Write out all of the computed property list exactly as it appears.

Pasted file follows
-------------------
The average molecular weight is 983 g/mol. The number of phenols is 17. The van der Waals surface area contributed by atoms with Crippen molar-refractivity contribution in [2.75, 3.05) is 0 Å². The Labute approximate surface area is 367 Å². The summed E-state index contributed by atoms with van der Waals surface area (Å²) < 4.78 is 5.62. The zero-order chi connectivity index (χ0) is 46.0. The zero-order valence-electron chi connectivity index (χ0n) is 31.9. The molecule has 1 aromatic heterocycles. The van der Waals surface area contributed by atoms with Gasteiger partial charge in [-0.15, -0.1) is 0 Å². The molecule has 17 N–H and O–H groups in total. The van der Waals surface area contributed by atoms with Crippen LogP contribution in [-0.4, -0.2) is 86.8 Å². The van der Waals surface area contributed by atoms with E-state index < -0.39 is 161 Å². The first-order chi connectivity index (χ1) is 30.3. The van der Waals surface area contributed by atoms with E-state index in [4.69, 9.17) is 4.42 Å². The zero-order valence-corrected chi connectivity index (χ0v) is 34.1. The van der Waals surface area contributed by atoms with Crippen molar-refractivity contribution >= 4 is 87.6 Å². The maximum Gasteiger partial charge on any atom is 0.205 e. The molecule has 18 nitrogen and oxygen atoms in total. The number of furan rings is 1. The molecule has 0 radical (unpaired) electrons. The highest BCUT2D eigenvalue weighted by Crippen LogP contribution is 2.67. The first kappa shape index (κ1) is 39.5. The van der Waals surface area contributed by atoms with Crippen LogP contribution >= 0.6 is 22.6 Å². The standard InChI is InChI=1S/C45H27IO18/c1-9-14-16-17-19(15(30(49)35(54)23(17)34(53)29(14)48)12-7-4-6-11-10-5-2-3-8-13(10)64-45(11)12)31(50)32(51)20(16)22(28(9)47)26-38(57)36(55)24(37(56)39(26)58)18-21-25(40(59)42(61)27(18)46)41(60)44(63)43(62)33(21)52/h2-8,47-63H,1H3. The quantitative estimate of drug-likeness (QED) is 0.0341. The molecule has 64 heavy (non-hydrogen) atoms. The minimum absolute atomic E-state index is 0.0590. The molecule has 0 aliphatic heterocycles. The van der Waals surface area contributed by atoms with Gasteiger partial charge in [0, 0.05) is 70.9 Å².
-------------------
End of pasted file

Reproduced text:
The average molecular weight is 983 g/mol. The number of phenols is 17. The van der Waals surface area contributed by atoms with Crippen molar-refractivity contribution in [2.75, 3.05) is 0 Å². The Labute approximate surface area is 367 Å². The summed E-state index contributed by atoms with van der Waals surface area (Å²) < 4.78 is 5.62. The zero-order chi connectivity index (χ0) is 46.0. The zero-order valence-electron chi connectivity index (χ0n) is 31.9. The molecule has 1 aromatic heterocycles. The van der Waals surface area contributed by atoms with Gasteiger partial charge in [-0.15, -0.1) is 0 Å². The molecule has 17 N–H and O–H groups in total. The van der Waals surface area contributed by atoms with Crippen LogP contribution in [-0.4, -0.2) is 86.8 Å². The van der Waals surface area contributed by atoms with E-state index < -0.39 is 161 Å². The first-order chi connectivity index (χ1) is 30.3. The van der Waals surface area contributed by atoms with E-state index in [4.69, 9.17) is 4.42 Å². The zero-order valence-corrected chi connectivity index (χ0v) is 34.1. The van der Waals surface area contributed by atoms with Crippen molar-refractivity contribution >= 4 is 87.6 Å². The maximum Gasteiger partial charge on any atom is 0.205 e. The molecule has 18 nitrogen and oxygen atoms in total. The number of furan rings is 1. The molecule has 0 radical (unpaired) electrons. The highest BCUT2D eigenvalue weighted by Crippen LogP contribution is 2.67. The first kappa shape index (κ1) is 39.5. The van der Waals surface area contributed by atoms with Crippen LogP contribution >= 0.6 is 22.6 Å². The standard InChI is InChI=1S/C45H27IO18/c1-9-14-16-17-19(15(30(49)35(54)23(17)34(53)29(14)48)12-7-4-6-11-10-5-2-3-8-13(10)64-45(11)12)31(50)32(51)20(16)22(28(9)47)26-38(57)36(55)24(37(56)39(26)58)18-21-25(40(59)42(61)27(18)46)41(60)44(63)43(62)33(21)52/h2-8,47-63H,1H3. The quantitative estimate of drug-likeness (QED) is 0.0341. The molecule has 64 heavy (non-hydrogen) atoms. The minimum absolute atomic E-state index is 0.0590. The molecule has 0 aliphatic heterocycles. The van der Waals surface area contributed by atoms with Gasteiger partial charge in [0, 0.05) is 70.9 Å².